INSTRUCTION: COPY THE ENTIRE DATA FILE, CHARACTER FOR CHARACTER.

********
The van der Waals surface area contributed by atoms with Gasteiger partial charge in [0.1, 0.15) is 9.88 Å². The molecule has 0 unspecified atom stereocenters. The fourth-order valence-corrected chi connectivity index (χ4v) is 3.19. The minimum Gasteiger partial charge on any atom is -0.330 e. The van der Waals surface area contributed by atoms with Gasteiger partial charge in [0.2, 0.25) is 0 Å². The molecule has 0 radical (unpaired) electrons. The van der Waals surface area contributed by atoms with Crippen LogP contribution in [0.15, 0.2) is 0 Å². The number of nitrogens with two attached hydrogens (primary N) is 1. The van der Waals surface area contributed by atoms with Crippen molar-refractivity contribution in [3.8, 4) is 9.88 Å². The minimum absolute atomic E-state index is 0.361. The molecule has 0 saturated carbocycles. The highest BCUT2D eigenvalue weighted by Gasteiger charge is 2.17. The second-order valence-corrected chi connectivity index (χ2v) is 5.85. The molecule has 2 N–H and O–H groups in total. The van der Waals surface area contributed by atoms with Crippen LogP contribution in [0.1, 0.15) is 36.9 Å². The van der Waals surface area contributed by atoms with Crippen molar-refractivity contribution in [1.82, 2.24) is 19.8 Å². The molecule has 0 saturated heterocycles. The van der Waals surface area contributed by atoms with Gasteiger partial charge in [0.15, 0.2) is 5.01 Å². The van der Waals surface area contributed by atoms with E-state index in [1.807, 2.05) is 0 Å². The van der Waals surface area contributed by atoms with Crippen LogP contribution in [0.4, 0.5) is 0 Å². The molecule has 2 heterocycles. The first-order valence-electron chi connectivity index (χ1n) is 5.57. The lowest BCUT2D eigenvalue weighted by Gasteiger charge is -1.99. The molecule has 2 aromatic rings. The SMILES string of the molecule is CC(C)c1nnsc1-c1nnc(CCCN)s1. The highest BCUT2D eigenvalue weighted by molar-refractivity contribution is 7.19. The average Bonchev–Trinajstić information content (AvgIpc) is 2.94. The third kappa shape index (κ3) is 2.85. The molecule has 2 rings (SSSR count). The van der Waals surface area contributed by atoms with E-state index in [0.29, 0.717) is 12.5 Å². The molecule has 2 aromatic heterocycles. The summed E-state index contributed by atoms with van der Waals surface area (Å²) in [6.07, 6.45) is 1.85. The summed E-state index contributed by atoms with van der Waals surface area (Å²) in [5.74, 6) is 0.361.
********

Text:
The van der Waals surface area contributed by atoms with Gasteiger partial charge in [0.1, 0.15) is 9.88 Å². The molecule has 0 unspecified atom stereocenters. The fourth-order valence-corrected chi connectivity index (χ4v) is 3.19. The minimum Gasteiger partial charge on any atom is -0.330 e. The van der Waals surface area contributed by atoms with Gasteiger partial charge in [0.2, 0.25) is 0 Å². The molecule has 0 radical (unpaired) electrons. The van der Waals surface area contributed by atoms with Crippen LogP contribution in [0.15, 0.2) is 0 Å². The number of nitrogens with two attached hydrogens (primary N) is 1. The van der Waals surface area contributed by atoms with Crippen molar-refractivity contribution in [3.8, 4) is 9.88 Å². The minimum absolute atomic E-state index is 0.361. The molecule has 0 saturated carbocycles. The highest BCUT2D eigenvalue weighted by Gasteiger charge is 2.17. The second-order valence-corrected chi connectivity index (χ2v) is 5.85. The molecule has 2 N–H and O–H groups in total. The van der Waals surface area contributed by atoms with Crippen LogP contribution in [0.1, 0.15) is 36.9 Å². The van der Waals surface area contributed by atoms with Crippen molar-refractivity contribution in [1.82, 2.24) is 19.8 Å². The molecule has 0 saturated heterocycles. The van der Waals surface area contributed by atoms with Gasteiger partial charge in [0.15, 0.2) is 5.01 Å². The van der Waals surface area contributed by atoms with E-state index in [1.807, 2.05) is 0 Å². The van der Waals surface area contributed by atoms with Crippen LogP contribution in [0.4, 0.5) is 0 Å². The molecule has 2 heterocycles. The first-order valence-electron chi connectivity index (χ1n) is 5.57. The lowest BCUT2D eigenvalue weighted by Gasteiger charge is -1.99. The molecule has 2 aromatic rings. The SMILES string of the molecule is CC(C)c1nnsc1-c1nnc(CCCN)s1. The highest BCUT2D eigenvalue weighted by molar-refractivity contribution is 7.19. The average Bonchev–Trinajstić information content (AvgIpc) is 2.94. The third kappa shape index (κ3) is 2.85. The molecule has 2 rings (SSSR count). The van der Waals surface area contributed by atoms with E-state index in [0.29, 0.717) is 12.5 Å². The molecule has 2 aromatic heterocycles. The summed E-state index contributed by atoms with van der Waals surface area (Å²) in [6.07, 6.45) is 1.85. The summed E-state index contributed by atoms with van der Waals surface area (Å²) in [5.74, 6) is 0.361.